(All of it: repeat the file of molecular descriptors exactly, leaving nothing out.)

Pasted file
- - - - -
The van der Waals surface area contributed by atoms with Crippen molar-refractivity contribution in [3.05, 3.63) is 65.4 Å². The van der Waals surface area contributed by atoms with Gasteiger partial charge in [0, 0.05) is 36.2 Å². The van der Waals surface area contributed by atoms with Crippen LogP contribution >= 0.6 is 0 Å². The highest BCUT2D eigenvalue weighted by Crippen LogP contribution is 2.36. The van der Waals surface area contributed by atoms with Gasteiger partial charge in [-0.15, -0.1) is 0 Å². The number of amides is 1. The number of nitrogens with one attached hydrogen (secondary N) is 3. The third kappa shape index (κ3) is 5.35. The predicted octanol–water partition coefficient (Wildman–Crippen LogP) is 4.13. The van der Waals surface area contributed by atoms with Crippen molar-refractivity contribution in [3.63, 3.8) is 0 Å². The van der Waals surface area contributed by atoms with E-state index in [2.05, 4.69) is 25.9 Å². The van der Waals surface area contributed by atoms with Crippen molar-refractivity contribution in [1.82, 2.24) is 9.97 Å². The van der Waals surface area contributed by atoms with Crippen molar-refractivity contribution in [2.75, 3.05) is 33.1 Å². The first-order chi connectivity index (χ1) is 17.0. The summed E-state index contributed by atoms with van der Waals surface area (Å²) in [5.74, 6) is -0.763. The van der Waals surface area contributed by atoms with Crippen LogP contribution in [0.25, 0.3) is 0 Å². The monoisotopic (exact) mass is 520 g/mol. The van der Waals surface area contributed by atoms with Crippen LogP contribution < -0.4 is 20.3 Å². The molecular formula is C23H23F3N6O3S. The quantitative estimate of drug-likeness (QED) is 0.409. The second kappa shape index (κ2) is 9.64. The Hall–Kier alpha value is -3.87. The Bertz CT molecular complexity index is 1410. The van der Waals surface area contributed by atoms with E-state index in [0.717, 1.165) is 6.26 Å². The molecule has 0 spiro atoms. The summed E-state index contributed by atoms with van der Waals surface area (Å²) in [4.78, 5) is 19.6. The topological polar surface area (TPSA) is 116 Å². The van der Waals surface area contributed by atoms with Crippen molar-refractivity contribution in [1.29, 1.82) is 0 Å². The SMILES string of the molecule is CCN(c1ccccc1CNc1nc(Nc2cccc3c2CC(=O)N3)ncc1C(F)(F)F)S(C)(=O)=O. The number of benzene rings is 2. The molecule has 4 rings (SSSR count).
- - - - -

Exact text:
The van der Waals surface area contributed by atoms with Crippen molar-refractivity contribution in [3.05, 3.63) is 65.4 Å². The van der Waals surface area contributed by atoms with Gasteiger partial charge in [0, 0.05) is 36.2 Å². The van der Waals surface area contributed by atoms with Crippen LogP contribution >= 0.6 is 0 Å². The highest BCUT2D eigenvalue weighted by Crippen LogP contribution is 2.36. The van der Waals surface area contributed by atoms with Gasteiger partial charge in [-0.15, -0.1) is 0 Å². The number of amides is 1. The number of nitrogens with one attached hydrogen (secondary N) is 3. The third kappa shape index (κ3) is 5.35. The predicted octanol–water partition coefficient (Wildman–Crippen LogP) is 4.13. The van der Waals surface area contributed by atoms with Crippen molar-refractivity contribution in [3.63, 3.8) is 0 Å². The van der Waals surface area contributed by atoms with E-state index in [2.05, 4.69) is 25.9 Å². The van der Waals surface area contributed by atoms with Crippen molar-refractivity contribution in [1.82, 2.24) is 9.97 Å². The van der Waals surface area contributed by atoms with Crippen molar-refractivity contribution in [2.75, 3.05) is 33.1 Å². The first-order chi connectivity index (χ1) is 17.0. The summed E-state index contributed by atoms with van der Waals surface area (Å²) in [5.74, 6) is -0.763. The van der Waals surface area contributed by atoms with Crippen LogP contribution in [0.25, 0.3) is 0 Å². The monoisotopic (exact) mass is 520 g/mol. The van der Waals surface area contributed by atoms with Crippen LogP contribution < -0.4 is 20.3 Å². The molecular formula is C23H23F3N6O3S. The quantitative estimate of drug-likeness (QED) is 0.409. The second kappa shape index (κ2) is 9.64. The Hall–Kier alpha value is -3.87. The Bertz CT molecular complexity index is 1410. The van der Waals surface area contributed by atoms with E-state index in [0.717, 1.165) is 6.26 Å². The molecule has 0 spiro atoms. The summed E-state index contributed by atoms with van der Waals surface area (Å²) in [4.78, 5) is 19.6. The topological polar surface area (TPSA) is 116 Å². The van der Waals surface area contributed by atoms with Crippen molar-refractivity contribution in [1.29, 1.82) is 0 Å². The SMILES string of the molecule is CCN(c1ccccc1CNc1nc(Nc2cccc3c2CC(=O)N3)ncc1C(F)(F)F)S(C)(=O)=O. The number of benzene rings is 2. The molecule has 4 rings (SSSR count).